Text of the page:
Emily mostly listens quietly, enjoying her lunch. She doesn’t speak much, but not out of shyness or discomfort. She’s taking it in, probably learning, picking up tips for her next competition. For about an hour she and her dad bask in the warm camaraderie, welcomed and well-regarded. It would be hard to find a more fulfilling way for a father and daughter to spend a day together.

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    • Miss Emily is a respectable young woman. It was a challenge to write the story while avoiding any double-entendres or phrases that could be mischaracterized. I had to re-write the part about her showing off her gunbelt about ten times.

      Our society’s penchant toward objectification has made it difficult to speak and write clearly with color while remaining respectful.

      • UW-Madison was liberal as he’ll. Still is. It didn’t take.

        Seeing your first tax withdrawl from a paycheck tends to remove quite a bit of those liberal tendencies.

    • As long as you’re her father, and you love her, you’ll have many chances. College isn’t the end, though I’d be carefully inspecting any gentlemen “friends” she brings back home to meet the family, ha!

  1. As a fellow Missourian and Ozarker I thought it was a great read, and definitely a nice respite from all the gloom and doom of late. You go girl!


  2. Awesome! I got my youngest son hooked at 17, I couldnt go to a range or a match without him. We both made B in Single Stack before he left for college. Hopefully I can make A before he gets back this summer. Competing with your child is not only great fun, but provides some tremendous bonding time.

  3. My grandkids are still a little young, but I look forward to them hitting 15/16 years of age. No idea how young you can be and shoot. I imagine it depends on the kid.

    • All dependent on maturity of the individual child of course, but here are the guidelines I use:

      6-7 Red Ryder style BB guns, carefully supervised at with shooting rest to support rifle (bench, folding chair with shooting sticks, etc.)
      8-9 Carbine-length break-barrel air rifles, wrist-rocket slingshots
      10-11 22LR rifle (bench)
      12+ 22LR revolver, 20ga shotgun w/2.75in shells, low-recoil centerfire rifle such as 5.56 or .243 (any shooting position)
      14+ 22LR semi-auto (Mark II), 20ga shotgun w/3in full power shells

    • Tim, why not the Ruger Rimfire Challenge, although I think I read they changed the name recently.

      I want to get into IDPA but just can’t pull the trigger yet (and yes the pun was intended). Went last year to Benchrest to watch the matches there, and they were the nicest group, even invited me to try it out, chickened out. But someday soon!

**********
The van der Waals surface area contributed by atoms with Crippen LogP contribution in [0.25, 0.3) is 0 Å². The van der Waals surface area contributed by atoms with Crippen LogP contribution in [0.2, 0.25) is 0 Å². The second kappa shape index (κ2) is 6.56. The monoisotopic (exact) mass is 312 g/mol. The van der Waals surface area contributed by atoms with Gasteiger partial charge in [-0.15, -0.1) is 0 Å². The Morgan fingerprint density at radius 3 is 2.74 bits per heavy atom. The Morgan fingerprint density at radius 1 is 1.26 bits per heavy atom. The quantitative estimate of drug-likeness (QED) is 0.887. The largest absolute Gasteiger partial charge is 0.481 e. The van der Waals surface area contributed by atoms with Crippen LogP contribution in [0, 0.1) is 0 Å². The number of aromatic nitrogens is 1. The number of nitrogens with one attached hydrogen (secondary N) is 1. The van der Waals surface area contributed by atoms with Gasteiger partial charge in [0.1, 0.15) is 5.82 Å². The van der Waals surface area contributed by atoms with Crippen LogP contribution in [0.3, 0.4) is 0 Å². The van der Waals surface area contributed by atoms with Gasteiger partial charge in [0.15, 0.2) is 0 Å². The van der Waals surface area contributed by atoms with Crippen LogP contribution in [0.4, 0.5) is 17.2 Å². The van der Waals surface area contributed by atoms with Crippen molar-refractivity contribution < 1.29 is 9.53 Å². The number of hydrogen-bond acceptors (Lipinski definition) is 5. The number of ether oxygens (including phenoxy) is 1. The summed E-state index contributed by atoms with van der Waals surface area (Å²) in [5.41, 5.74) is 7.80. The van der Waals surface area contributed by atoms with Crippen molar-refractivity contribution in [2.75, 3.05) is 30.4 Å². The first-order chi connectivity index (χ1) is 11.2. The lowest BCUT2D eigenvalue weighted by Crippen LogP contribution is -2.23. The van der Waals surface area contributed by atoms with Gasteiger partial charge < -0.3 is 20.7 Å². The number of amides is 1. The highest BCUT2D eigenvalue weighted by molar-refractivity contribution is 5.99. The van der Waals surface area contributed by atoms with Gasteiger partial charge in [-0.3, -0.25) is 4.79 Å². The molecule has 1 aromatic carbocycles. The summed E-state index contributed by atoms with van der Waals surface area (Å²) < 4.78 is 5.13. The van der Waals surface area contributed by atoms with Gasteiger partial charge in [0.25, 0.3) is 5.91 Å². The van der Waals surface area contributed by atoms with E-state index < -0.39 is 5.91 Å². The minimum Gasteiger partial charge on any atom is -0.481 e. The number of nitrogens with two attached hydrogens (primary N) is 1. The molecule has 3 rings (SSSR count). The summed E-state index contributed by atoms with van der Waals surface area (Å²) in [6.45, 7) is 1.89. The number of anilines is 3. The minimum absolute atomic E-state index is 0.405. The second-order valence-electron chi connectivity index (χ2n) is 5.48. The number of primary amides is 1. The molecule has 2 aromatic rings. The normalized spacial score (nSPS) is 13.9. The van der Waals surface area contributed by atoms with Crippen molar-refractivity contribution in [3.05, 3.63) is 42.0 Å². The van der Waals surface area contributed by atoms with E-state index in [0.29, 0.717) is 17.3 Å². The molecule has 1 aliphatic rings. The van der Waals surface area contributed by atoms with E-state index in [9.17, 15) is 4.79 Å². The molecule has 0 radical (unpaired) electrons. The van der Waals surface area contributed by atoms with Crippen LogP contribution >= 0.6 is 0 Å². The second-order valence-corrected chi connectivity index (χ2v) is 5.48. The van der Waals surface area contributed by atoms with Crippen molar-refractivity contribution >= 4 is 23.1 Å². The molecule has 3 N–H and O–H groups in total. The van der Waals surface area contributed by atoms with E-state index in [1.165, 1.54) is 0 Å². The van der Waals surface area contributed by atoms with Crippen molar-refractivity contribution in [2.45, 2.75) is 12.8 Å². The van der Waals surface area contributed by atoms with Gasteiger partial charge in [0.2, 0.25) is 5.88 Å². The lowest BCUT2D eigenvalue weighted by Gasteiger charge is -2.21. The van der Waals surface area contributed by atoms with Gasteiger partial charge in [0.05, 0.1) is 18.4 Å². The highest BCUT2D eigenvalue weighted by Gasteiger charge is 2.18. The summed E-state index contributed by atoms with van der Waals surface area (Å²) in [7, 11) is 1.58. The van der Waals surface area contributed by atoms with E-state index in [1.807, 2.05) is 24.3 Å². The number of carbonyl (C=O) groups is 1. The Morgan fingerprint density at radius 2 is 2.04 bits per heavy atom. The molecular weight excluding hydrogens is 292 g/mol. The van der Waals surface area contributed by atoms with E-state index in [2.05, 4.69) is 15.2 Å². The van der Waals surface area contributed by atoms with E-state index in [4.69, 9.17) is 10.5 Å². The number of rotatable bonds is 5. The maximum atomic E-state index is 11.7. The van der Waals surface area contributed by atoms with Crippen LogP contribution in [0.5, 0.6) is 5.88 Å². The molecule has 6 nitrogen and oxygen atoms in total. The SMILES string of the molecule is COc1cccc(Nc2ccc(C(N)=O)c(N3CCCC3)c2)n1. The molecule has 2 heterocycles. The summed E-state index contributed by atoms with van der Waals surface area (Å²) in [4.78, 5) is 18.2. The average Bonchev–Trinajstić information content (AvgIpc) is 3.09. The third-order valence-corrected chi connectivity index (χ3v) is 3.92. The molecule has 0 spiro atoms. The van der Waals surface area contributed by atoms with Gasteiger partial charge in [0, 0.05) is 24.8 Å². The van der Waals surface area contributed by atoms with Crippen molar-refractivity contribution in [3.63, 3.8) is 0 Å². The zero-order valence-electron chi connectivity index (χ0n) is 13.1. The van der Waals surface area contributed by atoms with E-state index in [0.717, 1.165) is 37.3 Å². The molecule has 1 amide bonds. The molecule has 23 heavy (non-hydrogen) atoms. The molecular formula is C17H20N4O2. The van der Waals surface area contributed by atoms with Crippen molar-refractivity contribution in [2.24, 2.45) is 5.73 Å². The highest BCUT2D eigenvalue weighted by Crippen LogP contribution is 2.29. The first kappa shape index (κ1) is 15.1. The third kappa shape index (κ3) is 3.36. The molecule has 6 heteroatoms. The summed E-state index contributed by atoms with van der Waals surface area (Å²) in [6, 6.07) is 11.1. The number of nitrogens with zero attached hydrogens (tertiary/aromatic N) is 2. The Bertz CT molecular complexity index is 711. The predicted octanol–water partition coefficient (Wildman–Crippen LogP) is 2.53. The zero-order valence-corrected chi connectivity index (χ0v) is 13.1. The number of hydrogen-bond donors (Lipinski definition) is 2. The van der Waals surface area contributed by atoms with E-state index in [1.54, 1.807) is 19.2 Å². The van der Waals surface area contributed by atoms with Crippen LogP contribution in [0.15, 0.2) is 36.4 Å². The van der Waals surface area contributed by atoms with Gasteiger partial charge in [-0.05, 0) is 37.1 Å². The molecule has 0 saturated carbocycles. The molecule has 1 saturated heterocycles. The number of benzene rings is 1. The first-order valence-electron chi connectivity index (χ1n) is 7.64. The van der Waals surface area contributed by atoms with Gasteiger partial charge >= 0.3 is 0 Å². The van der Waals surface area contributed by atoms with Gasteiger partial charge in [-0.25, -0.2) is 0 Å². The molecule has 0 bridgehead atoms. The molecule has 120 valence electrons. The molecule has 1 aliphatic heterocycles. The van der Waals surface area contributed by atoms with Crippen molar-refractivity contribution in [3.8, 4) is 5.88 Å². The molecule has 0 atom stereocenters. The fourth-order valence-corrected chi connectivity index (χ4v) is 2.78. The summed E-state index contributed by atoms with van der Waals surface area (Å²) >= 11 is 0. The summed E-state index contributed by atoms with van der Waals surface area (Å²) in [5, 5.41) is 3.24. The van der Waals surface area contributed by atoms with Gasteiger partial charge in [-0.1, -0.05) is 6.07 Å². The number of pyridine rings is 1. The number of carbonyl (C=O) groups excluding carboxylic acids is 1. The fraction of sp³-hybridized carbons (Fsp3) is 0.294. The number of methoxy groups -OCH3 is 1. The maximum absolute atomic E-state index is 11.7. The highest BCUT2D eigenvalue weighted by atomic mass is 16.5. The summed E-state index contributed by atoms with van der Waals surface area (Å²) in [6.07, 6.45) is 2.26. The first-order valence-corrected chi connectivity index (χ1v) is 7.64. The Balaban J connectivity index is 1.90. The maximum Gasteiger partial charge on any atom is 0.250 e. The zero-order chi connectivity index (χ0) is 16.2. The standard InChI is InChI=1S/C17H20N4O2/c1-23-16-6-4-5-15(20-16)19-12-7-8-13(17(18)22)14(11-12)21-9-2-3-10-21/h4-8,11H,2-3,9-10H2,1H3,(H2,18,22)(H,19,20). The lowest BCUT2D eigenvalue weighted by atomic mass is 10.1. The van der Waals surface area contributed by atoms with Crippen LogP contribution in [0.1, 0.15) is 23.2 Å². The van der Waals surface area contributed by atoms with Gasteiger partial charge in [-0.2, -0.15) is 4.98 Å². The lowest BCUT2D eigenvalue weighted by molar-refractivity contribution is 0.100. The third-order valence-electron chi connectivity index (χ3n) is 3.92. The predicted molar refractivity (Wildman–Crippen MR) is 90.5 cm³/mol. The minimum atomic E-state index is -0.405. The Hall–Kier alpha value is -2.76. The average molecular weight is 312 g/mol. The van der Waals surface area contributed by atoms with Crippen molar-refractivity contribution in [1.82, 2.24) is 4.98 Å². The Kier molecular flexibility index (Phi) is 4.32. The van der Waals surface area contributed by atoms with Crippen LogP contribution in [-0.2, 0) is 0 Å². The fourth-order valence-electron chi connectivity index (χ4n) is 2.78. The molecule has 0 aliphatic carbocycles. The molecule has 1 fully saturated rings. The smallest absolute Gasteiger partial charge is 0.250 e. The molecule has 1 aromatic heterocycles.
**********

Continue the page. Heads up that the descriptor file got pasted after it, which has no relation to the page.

Great story, as usual!

        • Tim, from what I’ve seen, the NSSF took over the Ruger Rimfire Challenge, which has been around for a couple of years. Haven’t seen any matches in the STL area though, maybe someday. And no, you don’t have to have a Ruger to compete, any 22 rimfire is fine!

      • I don’t know what the Ruger Rimfire Challenge is, but a range near me does a match called “Rimfire Mania” once a month. Really newbie and kid friendly. Maybe there’s something like this in your area:

        Edit to add: Heh, and by “near” I mean an hour away. I picked the worst place in Orlando to live, apparently, as my closest outdoor range is 40 minutes from home, and the other 5-6 are all right at an hour in various directions.

  4. I’ve taught sons and daughters to shoot. Not at a competitive level like Emily but they can safely handle their guns and enjoy range trips. i look forward to teaching the grandkids to shoot also.

    Sammy, i had a daughter that didn’t get into guns until her first child was born and she encountered a stalker. Having armed Dad at beck and call changed her outlook and now she and her hubby have a shotgun and revolver. Sometimes a dose of real world will undo all that indoctrination taught in schools now.

  5. Another 10 years and my daughter will be shooting at matches too. Nice story, makes a guy think good thoughts about our sport even in this climate.

  6. I have 2 daughters that love to shoot. When we go to the range, I always leave with blisters on my thumbs. I can’t load ’em fast enough.

  7. Seems like a really smart, sweet kid. Good on her. I’ve recently gotten my girlfriend’s son into guns and shooting, and he absolutely loves it. Beyond the act of shooting, he has a genuine interest in the safe use of and respect for firearms. Certainly not your typical Southern California kid, I’m glad to say. By the way, his mother is also a strong proponent of the 2nd amendment now too!